Like most car enthusiasts we’ve spent many hours watching or experiencing car auctions. These events are part spectacle and carnival in their environment with flashing lights, barking auctioneers, and shining examples of automotive history, all in a party atmosphere. For many, the experience can be exhilarating or heartbreaking. Lifelong dreams become reality with the drop of the hammer and fortunes made simply by being in the right place at the right time if your checkbook is deep enough.
Auctions, especially the high-profile events, are entertainment for most. Watching hours of broadcast television as gleaming cars cross the block and lucky buyers and sellers exchange stories as well as titles. Wrapped up in these high-production, made-for-TV events are celebrity, charity, history and even fantasy. With so much to grab your attention you may forget that there is also the business of transaction. This is where it’s a good idea to be fully informed.
Auctions are great places to find rare machines such as this Ford GT supercar.
Imagine you’re in the market for your dream car. You head down to the local dealerships, walk the lots, browse the selections and decide it’s time to purchase. Now imagine that the local salesman hands you a document that you must sign in order to purchase stating “nothing he says may be true, including the model, the year, the condition, the color or even the make of the car you are buying.” The price, of course, is always correct. Would you still buy a car there? Not likely.
We’ve all seen the questionable car cross the block and marvel at the audacity of the consignor to manipulate facts about the car. A one-of-one, special orders, low-mileage, barn-find, etc. are popular claims. Many of which may encourage a buyer to spend well more than the car is actually worth if they aren’t fully informed.
The importance of knowing what you are bidding on is paramount. Don’t simply rely on the vehicle description. Do your research.
The argument of course is “buyer beware” and “do your homework” before bidding. But what of the lack of verification? How can a car be represented in a way that isn’t accurate? The answer is all too simple: because it’s allowed.
The importance of doing your due diligence when purchasing anything should be automatic. Would you buy a house without an inspection? Do you compare dealerships, car reviews or cost when shopping for a daily driver? Would you buy a new car without a warranty or a classic without at least checking it out closely? Again, not likely.
Auction houses rely solely on the consignors information and description. Is the car legitimate or not? By signing the required bidder’s contract, you assume all risk. So as with any major purchase, be sure to perform thorough research before placing that winning bid.
Herein lies the auction catch. In a private sale, if an individual sells you a car that is found to be not what it was promised or advertised to be, then you have may have legal recourse. However, if you bought at auction, you may be out of luck. Here is why. Auctions usually will have terms in their contracts that expressly state that buyers should not rely on the consignor or auctioneers statements, whether on the block or in print about any claims or authenticity of a car with phrases such as:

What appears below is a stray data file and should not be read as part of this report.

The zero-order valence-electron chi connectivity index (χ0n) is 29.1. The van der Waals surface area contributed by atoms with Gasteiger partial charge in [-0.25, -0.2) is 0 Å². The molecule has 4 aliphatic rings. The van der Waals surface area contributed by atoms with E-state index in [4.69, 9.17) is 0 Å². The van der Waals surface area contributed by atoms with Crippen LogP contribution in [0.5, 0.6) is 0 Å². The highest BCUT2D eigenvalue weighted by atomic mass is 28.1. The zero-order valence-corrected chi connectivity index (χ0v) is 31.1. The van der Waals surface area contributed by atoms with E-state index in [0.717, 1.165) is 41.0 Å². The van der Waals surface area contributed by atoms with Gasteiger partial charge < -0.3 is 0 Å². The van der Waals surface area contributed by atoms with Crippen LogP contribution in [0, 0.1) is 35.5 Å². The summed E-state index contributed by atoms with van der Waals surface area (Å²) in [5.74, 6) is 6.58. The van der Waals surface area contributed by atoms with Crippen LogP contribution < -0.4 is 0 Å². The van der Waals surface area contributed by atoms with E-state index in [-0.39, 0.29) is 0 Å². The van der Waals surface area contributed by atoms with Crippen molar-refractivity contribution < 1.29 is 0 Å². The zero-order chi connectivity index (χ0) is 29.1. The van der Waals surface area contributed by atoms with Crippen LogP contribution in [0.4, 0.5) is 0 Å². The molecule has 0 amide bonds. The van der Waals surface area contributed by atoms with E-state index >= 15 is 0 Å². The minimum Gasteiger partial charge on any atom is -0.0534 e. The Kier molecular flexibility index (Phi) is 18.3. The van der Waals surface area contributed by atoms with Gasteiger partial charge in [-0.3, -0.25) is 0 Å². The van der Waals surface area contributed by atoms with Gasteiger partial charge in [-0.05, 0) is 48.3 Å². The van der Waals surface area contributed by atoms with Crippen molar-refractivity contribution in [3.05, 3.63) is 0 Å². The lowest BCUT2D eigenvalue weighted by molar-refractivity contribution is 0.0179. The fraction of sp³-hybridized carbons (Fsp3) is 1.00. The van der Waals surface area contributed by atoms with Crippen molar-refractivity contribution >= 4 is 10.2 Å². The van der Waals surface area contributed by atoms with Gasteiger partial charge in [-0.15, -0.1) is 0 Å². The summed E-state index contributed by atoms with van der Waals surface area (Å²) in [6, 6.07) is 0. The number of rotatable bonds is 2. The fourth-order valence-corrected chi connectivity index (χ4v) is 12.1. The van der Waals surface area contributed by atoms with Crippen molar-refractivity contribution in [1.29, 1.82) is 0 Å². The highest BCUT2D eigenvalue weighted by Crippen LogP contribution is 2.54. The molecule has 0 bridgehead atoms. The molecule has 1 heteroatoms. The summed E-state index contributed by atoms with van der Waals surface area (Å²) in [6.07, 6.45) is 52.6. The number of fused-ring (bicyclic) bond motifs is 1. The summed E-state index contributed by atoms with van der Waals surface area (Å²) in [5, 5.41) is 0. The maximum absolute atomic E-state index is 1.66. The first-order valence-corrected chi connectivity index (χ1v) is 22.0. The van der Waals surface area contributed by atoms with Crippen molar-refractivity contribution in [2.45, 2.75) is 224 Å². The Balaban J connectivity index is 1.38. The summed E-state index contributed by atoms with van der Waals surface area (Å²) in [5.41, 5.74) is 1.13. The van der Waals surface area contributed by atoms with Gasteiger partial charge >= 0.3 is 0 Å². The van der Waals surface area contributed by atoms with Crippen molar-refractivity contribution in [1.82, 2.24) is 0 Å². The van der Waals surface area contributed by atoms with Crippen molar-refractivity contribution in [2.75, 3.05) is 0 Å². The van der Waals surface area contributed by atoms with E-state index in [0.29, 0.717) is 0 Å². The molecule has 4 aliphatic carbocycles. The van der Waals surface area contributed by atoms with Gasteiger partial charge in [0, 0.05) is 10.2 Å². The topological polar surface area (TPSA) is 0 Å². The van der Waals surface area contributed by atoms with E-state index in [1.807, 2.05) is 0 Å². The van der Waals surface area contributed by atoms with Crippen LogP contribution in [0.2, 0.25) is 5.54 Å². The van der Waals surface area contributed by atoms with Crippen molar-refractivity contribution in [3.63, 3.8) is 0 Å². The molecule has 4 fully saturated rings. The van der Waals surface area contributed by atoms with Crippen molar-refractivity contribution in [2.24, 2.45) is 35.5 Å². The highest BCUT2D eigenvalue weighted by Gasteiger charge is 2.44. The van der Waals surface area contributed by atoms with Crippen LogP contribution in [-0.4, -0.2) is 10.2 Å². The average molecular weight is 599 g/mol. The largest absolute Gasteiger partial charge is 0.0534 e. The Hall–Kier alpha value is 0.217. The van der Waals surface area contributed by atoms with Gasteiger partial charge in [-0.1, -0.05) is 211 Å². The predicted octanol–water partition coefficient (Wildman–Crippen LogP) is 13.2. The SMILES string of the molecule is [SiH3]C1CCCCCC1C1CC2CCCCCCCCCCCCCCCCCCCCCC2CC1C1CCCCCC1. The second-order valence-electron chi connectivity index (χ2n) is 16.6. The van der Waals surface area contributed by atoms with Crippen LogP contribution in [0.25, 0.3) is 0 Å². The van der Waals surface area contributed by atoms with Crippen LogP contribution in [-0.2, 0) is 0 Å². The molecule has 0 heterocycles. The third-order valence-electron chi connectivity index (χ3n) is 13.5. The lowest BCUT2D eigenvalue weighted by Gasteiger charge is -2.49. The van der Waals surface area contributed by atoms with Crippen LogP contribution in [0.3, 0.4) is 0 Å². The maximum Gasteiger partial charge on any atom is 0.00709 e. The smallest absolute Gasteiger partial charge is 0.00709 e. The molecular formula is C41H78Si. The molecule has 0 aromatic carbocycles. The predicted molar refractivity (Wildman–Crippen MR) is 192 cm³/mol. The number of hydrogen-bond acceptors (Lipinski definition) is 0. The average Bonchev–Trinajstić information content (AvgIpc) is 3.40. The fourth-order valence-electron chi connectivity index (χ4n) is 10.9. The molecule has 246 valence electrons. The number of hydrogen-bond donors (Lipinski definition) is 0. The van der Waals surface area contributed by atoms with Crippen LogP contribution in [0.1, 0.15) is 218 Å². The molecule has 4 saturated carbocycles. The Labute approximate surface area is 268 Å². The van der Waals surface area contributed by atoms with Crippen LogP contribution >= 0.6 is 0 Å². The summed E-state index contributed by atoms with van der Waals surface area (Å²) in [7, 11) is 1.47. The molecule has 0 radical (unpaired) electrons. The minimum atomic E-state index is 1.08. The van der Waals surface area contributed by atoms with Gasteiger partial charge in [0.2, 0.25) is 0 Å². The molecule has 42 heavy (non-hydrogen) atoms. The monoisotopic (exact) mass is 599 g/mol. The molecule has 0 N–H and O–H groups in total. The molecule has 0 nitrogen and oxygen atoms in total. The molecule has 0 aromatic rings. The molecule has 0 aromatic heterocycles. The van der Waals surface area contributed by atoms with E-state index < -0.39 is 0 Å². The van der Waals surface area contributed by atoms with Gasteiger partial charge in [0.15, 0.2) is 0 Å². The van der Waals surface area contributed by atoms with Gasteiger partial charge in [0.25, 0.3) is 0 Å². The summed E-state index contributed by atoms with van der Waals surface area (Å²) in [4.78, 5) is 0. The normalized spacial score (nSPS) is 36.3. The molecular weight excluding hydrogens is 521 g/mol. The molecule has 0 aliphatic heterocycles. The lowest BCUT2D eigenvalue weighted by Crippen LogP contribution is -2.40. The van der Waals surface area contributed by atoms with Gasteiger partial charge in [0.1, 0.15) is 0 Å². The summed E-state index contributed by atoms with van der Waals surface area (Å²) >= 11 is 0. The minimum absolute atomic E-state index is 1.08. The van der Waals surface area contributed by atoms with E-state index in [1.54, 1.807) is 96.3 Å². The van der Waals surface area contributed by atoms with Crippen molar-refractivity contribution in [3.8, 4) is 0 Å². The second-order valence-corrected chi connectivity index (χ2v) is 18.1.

“Bidder shall be responsible for becoming familiar with the auction process and shall seek additional information as may be necessary prior to placing a bid for the purchase of a lot.”
“Bidder/Purchaser understands and agrees that (company) is merely performing an auction service and is not responsible for the lot description”
“Bidder is required to register in accordance with (company) policies and procedures.”
These seemingly innocuous statements remove any reliance of fact, which is a requirement to prove deception intended for gain. Both the consignor and the auction house may now be free from legal claims because in your bidder’s contract you agreed not to rely on the car’s description simply by signing it. In short, the onus is on you to verify the facts.
The description might say “all-original, low-mileage and never wrecked,” but a vehicle’s history might be blemished or not a storied as it seems. Be sure to do your research before you buy any vehicle, be it via a private sale or at an auction.
While it is important to always be vigilant, buying at auction can be a great experience. As a whole, they are a legitimate and fun resource to buy and sell cars. Auctions also raise millions for charities, make for great television, and help set the market value for the car hobby. Like any high-stakes transaction, however, they can also create the ultimate buyer-beware scenario.
Seeking advice from experts, inspecting your possible purchases, and knowing the market value is paramount to a successful auction experience. While you’re doing that homework, don’t forget to read and understand exactly what you are signing before you start placing bids. You and your wallet will be pleased that you did.
So get out there and bid on your dream machine, just be sure you know what you are bidding on.